The Stanford History Education Group assessed the civic online reasoning of students to evaluate the credibility of information. The report explains their study and results
The latest reports from the Pew Research Center on Digital Media.
Terms to Know
Fake News Sources that entirely fabricate information, disseminate deceptive content, or grossly distort actual news reports
Satire Sources that use humor, irony, exaggeration, ridicule, and false information to comment on current events.
Extreme Bias Sources that come from a particular point of view and may rely on propaganda, decontextualized information, and opinions distorted as facts.
Conspiracy Theory Sources that are well-known promoters of kooky conspiracy theories.
Rumor Mill Sources that traffic in rumors, gossip, innuendo, and unverified claims.
State News Sources in repressive states operating under government sanction.
Junk Science Sources that promote pseudoscience, metaphysics, naturalistic fallacies, and other scientifically dubious claims.
Hate News Sources that actively promote racism, misogyny, homophobia, and other forms of discrimination.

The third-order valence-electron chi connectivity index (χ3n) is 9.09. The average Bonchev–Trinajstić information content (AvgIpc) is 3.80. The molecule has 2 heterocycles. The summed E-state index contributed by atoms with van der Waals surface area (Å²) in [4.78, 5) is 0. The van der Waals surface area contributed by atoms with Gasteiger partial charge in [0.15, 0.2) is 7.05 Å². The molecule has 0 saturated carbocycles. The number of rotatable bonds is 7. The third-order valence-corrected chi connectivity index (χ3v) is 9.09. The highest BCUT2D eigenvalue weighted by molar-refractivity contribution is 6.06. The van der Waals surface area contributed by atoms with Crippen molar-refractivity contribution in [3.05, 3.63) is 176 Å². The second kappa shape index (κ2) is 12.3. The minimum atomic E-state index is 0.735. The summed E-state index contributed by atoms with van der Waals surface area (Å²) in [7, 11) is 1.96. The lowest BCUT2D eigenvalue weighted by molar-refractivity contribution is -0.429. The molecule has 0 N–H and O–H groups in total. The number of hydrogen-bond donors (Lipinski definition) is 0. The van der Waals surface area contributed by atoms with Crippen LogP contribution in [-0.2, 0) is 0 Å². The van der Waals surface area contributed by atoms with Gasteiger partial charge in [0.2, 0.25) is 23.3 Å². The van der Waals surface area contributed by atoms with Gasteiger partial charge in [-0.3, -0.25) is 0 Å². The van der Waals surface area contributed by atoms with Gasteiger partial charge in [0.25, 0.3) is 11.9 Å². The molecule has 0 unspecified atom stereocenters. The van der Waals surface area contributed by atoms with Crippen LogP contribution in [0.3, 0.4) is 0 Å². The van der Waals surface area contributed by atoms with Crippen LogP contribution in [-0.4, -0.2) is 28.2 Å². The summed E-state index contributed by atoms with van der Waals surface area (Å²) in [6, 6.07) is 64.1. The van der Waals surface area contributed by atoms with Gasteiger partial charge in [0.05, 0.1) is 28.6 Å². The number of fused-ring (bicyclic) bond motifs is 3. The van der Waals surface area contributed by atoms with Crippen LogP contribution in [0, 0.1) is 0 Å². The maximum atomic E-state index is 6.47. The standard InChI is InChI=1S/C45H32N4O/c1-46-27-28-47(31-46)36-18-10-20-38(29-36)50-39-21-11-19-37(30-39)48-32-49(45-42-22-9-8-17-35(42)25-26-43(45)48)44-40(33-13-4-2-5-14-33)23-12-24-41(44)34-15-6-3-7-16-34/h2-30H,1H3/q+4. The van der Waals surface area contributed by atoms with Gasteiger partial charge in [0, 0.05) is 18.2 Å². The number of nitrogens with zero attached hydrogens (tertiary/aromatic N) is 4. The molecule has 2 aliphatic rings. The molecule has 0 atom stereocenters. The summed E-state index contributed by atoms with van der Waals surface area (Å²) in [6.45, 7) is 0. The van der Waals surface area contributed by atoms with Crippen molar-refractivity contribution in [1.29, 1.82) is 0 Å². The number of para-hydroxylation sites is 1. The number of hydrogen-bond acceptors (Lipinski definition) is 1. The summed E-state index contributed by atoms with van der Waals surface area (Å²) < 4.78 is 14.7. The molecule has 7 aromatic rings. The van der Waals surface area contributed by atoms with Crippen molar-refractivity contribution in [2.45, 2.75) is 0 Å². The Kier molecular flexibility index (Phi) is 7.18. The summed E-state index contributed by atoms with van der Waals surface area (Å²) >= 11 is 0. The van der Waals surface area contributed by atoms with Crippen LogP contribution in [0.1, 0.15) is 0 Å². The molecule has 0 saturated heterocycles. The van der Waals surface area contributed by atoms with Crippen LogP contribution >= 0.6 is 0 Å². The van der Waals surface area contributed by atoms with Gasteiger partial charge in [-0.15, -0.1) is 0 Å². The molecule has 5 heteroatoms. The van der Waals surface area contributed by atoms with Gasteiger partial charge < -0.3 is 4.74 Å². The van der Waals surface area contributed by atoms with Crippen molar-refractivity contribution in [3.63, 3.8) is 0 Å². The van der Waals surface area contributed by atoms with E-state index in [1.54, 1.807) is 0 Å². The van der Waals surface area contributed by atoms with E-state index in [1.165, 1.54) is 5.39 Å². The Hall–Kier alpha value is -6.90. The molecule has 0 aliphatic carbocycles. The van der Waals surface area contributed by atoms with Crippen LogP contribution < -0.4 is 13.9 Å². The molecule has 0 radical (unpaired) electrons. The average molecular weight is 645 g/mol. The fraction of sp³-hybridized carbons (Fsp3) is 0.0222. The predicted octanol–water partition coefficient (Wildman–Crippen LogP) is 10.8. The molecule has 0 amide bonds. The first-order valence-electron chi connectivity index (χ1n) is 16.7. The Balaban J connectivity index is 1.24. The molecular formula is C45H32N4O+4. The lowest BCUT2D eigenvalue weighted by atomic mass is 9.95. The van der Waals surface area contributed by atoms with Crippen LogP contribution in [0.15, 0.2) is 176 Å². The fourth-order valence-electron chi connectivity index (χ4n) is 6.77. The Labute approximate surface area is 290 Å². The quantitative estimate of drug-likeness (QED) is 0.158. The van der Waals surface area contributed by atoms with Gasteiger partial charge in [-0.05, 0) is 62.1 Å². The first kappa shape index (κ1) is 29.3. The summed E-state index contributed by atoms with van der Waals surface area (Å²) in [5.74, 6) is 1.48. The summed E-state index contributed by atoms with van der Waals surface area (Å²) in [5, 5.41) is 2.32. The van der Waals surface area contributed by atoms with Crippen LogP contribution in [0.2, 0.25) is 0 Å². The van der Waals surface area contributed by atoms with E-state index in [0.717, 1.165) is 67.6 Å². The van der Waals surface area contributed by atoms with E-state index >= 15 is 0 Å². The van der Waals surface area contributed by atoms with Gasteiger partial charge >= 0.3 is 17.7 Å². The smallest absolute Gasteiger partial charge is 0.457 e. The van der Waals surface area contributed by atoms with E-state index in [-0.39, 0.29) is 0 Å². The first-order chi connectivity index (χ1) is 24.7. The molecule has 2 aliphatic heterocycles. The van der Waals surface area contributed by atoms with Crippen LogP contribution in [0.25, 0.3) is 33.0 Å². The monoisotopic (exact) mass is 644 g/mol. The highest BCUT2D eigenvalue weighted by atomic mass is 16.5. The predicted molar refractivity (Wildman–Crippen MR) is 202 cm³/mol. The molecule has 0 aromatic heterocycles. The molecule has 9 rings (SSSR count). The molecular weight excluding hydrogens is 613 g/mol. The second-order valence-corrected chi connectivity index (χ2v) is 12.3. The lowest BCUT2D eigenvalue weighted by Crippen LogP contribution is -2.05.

Clickbait Sources that provide generally credible content, but use exaggerated, misleading, or questionable headlines, social media descriptions, and/or images.
Proceed With Caution Sources that may be reliable but whose contents require further verification.
Political Sources that provide generally verifiable information in support of certain points of view or political orientations.
Credible Sources that circulate news and information in a manner consistent with traditional and ethical practices in journalism (Remember: even credible sources sometimes rely on clickbait-style headlines or occasionally make mistakes. No news organization is perfect, which is why a healthy news diet consists of multiple sources of information).
Definitions from OpenSources, a project spearheaded by Melissa Zimbars of Merrimack College.